Member, Board of Directors Dr. Jordan Duval-Arnould
About Dr. Jordan Duval-Arnould
Dr. Jordan Duval-Arnould is an Assistant Professor of anesthesiology and critical care medicine and jointly-appointed to the division of health sciences informatics at the Johns Hopkins University Schools of Medicine and Nursing. He is the Johns Hopkins Hospital Resuscitation Scientist, and the Director of Research and Innovation at the Johns Hopkins Medicine Simulation Center. He volunteers on the American Heart Association’s Pediatric Resuscitation Task Force, serves on the Board of Directors for the International Pediatric Simulation Society, and is the Founder/CEO of the technology company, readyworks.
Jordan is driven to advance pediatric resuscitation science. He has co-authored scholarly works centered on resuscitation, technology, and simulation-based research and training, and has presented his work both nationally and internationally. He has been involved in several multi-institutional endeavors to identify how technology can be used to increase resuscitation research efficiency and reliability. He has a professional background in software development and holds a Doctor of Public Health, and a Master of Public Health degree from the Johns Hopkins University, where he trained in epidemiology and biostatistics and studied measurement of resuscitation performance.
Jordan has been involved with IPSS and attending and presenting at IPSSW since 2011. He served as the Co-Chair of the IPSS Research Committee (2016-2017) and was on the Meeting Organizing Committee for IPSSW 2017 in Boston. He believes that IPSS is an organization that truly advances both the science and clinical care of pediatric patients around the world through collaborative, multidisciplinary simulation-based approaches.
I am a UK-trained Neonatologist working in Starship NICU in Auckland, New Zealand. I am a member of the Douglas Starship Simulation faculty and lead the simulation programmer in NICU. My key simulation interests include education, communication and patient safety. I have been an active member of IPSS since 2011, member of the Education Committee since 2012, am a past Co-Chair of the Education Committee (2017-2018) and a current member of the Board of Directors. In collaboration with others, I established the IPSS-INSPIRE Fellowship in 2018 and am on the working group leading this initiative. My vision for IPSS is to continue to support collaborative knowledge sharing and research development in the pediatric and perinatal simulation community. My wish for IPSS is to see an increasing number of non-physician members and to support and develop the ability of those still at the early stage of simulation.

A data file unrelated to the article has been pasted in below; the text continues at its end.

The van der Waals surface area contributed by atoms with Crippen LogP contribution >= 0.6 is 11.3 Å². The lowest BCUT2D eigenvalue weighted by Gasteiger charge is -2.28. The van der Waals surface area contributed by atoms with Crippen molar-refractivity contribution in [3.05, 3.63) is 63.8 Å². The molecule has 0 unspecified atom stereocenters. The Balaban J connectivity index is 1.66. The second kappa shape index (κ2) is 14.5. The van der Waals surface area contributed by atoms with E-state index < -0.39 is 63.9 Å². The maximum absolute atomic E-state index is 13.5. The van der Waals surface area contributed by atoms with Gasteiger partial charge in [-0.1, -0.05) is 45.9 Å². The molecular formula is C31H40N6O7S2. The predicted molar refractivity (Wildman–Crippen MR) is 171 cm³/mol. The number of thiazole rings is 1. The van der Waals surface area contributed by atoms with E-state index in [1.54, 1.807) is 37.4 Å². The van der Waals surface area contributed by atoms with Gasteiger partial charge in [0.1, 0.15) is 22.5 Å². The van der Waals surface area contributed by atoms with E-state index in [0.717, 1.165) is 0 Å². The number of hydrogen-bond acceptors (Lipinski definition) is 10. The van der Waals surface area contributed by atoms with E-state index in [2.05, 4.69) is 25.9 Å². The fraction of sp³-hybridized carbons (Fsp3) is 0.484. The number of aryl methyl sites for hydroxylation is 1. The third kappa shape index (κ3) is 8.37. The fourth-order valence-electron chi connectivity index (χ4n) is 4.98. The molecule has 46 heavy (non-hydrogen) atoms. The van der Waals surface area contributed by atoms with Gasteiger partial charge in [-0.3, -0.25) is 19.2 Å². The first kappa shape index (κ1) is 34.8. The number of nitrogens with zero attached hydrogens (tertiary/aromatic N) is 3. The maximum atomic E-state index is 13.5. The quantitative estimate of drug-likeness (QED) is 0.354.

Intensivist, Counties Manukau Health, Auckland, New Zealand
Clinical Lead for Patient Safety, Health Quality and Safety Commission, New Zealand
Dr. Carl Horsley dual trained in Emergency Medicine and Intensive Care, and works clinically in the Critical Care Complex of Middlemore Hospital in Auckland, New Zealand. As part of his work there, he developed an in-situ simulation program specifically focused on building the adaptive capacity of the ICU team. This was put to the test in the Whakaari volcanic eruption with Middlemore being the national burns centre responding to a mass casualty event.
Carl is currently completing an MSc in Human Factors and System Safety at Lund University, Sweden with a thesis focusing on the sociology of safety. He is also part of the Resilient Healthcare Society which is an international collaboration exploring the implications of resilience engineering in healthcare. As Clinical Lead for Patient Safety at the Health Quality Safety Commission, Carl is also involved in developing innovative approaches that support “work-as-done” by frontline to improve both patient care and staff wellbeing. He has published several book chapters on resilient healthcare and presented widely on the topic.
Emergency Physician & Trauma Team Leader, Assistant Professor
St. Michael’s Hospital and University of Toronto
Following an unsuccessful career as an intramural basketball player, Dr. Petrosoniak now works as an emergency physician and trauma team leader at St. Michael’s Hospital. He’s an assistant professor at the University of Toronto and an associate scientist at the Li Ka Shing Knowledge Institute. He’s the lead for translational simulation at St. Michael’s Hospital which involves the application of simulation techniques to identify issues and support the design of solutions related to healthcare delivery and improving health service outcomes.
More accurately, he seeks to reduce the number of F-bombs by providers linked to poor system/space design in healthcare. He also applies this work in the private sector as the co-founder of Advanced Performance Healthcare Design, a design and consulting firm that uses multi-modal simulation techniques to inform the design of clinical infrastructure, equipment and high performing teams.